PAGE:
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Gottlieb says feds should expand vaccine eligibility to speed up pace of shots

Gottlieb says feds should expand vaccine eligibility
Gottlieb says feds should expand vaccine eligibility to speed up pace of shots 06:29

Washington — As states work to address the lag in administering coronavirus vaccines and confront a new, more contagious variant of the virus, Dr. Scott Gottlieb, former chief of the Food and Drug Administration (FDA), recommended officials make the vaccines more broadly available to people ages 65 and older to accelerate the pace of administration.

"Make the vaccine more generally available through the retail pharmacies, through Walmart and Walgreens and CVS to a broader population, to a general population starting with age," Gottlieb said in an interview on "Face the Nation." "We can walk it down the age continuum, make it available for 75 and above first, then 70 and above, and 65 and above. There's 50 million Americans 65 and above, a large percentage of them probably want to be vaccinated. At some point, we need to allow supply to meet demand here and get the shots into the arms of the people who really want to get vaccinated and are going to go out and seek out the vaccination."

Vaccines developed by Pfizer, with Germany's BioNtech, and Moderna rolled out last month after receiving authorization from the FDA for emergency use. The batches went first to health care workers and residents of long-term care facilities, but getting shots into their arms has been slow. As of Saturday, more than 17.5 million doses have been distributed, but only 4.2 million people have received their first of two shots, according to the Center for Disease Control and Prevention (CDC)

The CDC recommended front-line essential workers and people age 75 and older, followed by those ages 65 to 74 and people ages 16 through 64 with underlying medical conditions, should be next to get vaccinated. But with the slow rollout of vaccines, Gottlieb said health officials should consider moving quickly through those delineated phases and then turning to a general vaccination program for those 65 and above.

He advocated for a "dual strategy," in which public health departments focus on reaching vulnerable populations while retail pharmacies like Walmart, Walgreens and CVS take the lead in vaccinating the general population.

"If someone who is 70 years old or 65 years old wants to schedule an appointment at CVS to get  vaccination, they should be able to do that this month," he said. "I think we should start working through the age brackets and just work our way down until we work off some of this supply. There's more vaccine coming on the market every day. We're going to have a significant backlog right now or warehouse inventory of vaccines, and that's tragic because these could be accomplishing an important public health purpose."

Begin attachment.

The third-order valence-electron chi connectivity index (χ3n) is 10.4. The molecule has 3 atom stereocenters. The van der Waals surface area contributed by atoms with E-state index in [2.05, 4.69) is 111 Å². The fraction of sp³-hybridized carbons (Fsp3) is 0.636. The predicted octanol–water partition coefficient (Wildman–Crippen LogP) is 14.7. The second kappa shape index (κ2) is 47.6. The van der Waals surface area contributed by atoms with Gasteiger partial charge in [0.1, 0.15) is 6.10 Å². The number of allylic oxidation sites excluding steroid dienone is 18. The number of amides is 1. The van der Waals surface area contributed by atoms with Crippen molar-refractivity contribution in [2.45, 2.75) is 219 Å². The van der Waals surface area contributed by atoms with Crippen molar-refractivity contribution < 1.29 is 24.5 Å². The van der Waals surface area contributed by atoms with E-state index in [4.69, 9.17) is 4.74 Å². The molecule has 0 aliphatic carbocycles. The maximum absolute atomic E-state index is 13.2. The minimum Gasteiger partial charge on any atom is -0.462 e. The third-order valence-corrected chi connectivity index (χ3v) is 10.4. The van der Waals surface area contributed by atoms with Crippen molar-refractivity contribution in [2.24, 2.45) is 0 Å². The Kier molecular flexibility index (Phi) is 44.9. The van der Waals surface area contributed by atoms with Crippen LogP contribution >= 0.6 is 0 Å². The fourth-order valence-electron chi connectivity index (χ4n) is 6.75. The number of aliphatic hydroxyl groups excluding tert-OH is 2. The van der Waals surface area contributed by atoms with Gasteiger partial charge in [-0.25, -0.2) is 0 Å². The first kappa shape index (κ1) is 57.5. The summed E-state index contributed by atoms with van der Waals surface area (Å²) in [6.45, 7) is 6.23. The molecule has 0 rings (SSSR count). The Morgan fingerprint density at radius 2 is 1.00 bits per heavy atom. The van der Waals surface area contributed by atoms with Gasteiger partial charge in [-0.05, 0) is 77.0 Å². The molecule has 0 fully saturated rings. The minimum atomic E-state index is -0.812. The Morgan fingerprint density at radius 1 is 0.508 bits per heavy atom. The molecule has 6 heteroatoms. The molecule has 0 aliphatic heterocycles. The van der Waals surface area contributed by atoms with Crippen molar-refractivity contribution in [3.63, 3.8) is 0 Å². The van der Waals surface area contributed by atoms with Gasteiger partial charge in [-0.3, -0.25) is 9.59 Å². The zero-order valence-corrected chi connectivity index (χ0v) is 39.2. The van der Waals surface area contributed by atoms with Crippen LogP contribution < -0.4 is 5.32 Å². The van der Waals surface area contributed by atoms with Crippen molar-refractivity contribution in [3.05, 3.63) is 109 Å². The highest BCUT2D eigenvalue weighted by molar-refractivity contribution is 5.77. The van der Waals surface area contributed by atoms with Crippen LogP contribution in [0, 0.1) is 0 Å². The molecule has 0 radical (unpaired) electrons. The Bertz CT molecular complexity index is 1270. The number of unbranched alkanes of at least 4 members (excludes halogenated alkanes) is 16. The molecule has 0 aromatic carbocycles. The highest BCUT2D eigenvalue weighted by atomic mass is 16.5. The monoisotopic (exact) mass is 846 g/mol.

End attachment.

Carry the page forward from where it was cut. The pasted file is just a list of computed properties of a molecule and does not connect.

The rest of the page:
Adding to the urgency with getting shots into the arms of the American people is the emergence of a new, more contagious variant of the coronavirus, which was first detected in the United Kingdom but has now been identified in California, Colorado and Florida.

Public health experts argue that following the same mitigation techniques such as mask-wearing and social distancing will help slow the spread of the new strain, but acknowledge that vaccination will be the key.

Gottlieb, however, warned the U.S. is "not vaccinating quickly enough to create backstop against the spread" of the new variant, which represents 1% of new infections. He said by March, the new strain will be the majority of infections. 

Detection of the new variant comes as the nation is experiencing another spike in coronavirus infections, with more than 20.4 million confirmed cases in the U.S. and more than 350,000 deaths. Gottlieb has predicted cases will peak in January, but said the new strain "creates more risk that this epidemic peak could get extended."

"We still have a ways to go with this current surge of this epidemic until we start to see cases decline, hospitalizations start to decline and hopefully deaths start to decline," he said. "A new variant does create a lot of risk, however, that we start to see accelerated spread."

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